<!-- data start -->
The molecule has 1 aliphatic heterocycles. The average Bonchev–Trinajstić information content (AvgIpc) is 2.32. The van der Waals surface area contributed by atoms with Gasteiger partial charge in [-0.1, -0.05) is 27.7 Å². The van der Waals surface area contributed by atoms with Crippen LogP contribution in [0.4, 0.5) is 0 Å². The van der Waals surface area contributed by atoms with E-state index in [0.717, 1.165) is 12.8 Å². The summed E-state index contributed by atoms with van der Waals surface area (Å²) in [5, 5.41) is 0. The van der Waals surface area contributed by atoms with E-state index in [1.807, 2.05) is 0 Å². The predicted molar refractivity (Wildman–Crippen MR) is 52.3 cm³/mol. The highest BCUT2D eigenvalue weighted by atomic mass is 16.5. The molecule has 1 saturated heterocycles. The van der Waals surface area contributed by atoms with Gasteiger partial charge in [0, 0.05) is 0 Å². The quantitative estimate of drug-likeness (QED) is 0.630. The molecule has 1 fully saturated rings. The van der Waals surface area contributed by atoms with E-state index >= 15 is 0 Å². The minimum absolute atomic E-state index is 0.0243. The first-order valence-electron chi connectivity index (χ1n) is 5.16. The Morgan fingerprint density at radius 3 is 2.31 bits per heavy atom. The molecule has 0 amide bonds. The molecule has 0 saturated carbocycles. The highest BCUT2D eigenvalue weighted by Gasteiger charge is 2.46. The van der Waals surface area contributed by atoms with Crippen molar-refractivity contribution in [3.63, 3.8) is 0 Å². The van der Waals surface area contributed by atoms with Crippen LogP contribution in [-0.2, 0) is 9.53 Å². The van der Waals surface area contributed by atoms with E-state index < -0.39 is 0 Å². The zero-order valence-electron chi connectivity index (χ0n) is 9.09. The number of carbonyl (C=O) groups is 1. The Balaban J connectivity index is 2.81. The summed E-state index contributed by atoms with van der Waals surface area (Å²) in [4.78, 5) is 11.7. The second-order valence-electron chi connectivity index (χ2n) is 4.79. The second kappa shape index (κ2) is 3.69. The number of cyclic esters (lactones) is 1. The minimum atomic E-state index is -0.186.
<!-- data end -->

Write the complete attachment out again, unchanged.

The molecule has 1 aliphatic heterocycles. The average Bonchev–Trinajstić information content (AvgIpc) is 2.32. The van der Waals surface area contributed by atoms with Gasteiger partial charge in [-0.1, -0.05) is 27.7 Å². The van der Waals surface area contributed by atoms with Crippen LogP contribution in [0.4, 0.5) is 0 Å². The van der Waals surface area contributed by atoms with E-state index in [0.717, 1.165) is 12.8 Å². The summed E-state index contributed by atoms with van der Waals surface area (Å²) in [5, 5.41) is 0. The van der Waals surface area contributed by atoms with E-state index in [1.807, 2.05) is 0 Å². The predicted molar refractivity (Wildman–Crippen MR) is 52.3 cm³/mol. The highest BCUT2D eigenvalue weighted by atomic mass is 16.5. The molecule has 1 saturated heterocycles. The van der Waals surface area contributed by atoms with Gasteiger partial charge in [0, 0.05) is 0 Å². The quantitative estimate of drug-likeness (QED) is 0.630. The molecule has 1 fully saturated rings. The van der Waals surface area contributed by atoms with E-state index >= 15 is 0 Å². The minimum absolute atomic E-state index is 0.0243. The first-order valence-electron chi connectivity index (χ1n) is 5.16. The Morgan fingerprint density at radius 3 is 2.31 bits per heavy atom. The molecule has 0 amide bonds. The molecule has 0 saturated carbocycles. The highest BCUT2D eigenvalue weighted by Gasteiger charge is 2.46. The van der Waals surface area contributed by atoms with Crippen molar-refractivity contribution in [3.63, 3.8) is 0 Å². The van der Waals surface area contributed by atoms with Crippen LogP contribution in [-0.2, 0) is 9.53 Å². The van der Waals surface area contributed by atoms with E-state index < -0.39 is 0 Å². The zero-order valence-electron chi connectivity index (χ0n) is 9.09. The number of carbonyl (C=O) groups is 1. The Balaban J connectivity index is 2.81. The summed E-state index contributed by atoms with van der Waals surface area (Å²) in [4.78, 5) is 11.7. The second-order valence-electron chi connectivity index (χ2n) is 4.79. The second kappa shape index (κ2) is 3.69. The number of cyclic esters (lactones) is 1. The minimum atomic E-state index is -0.186.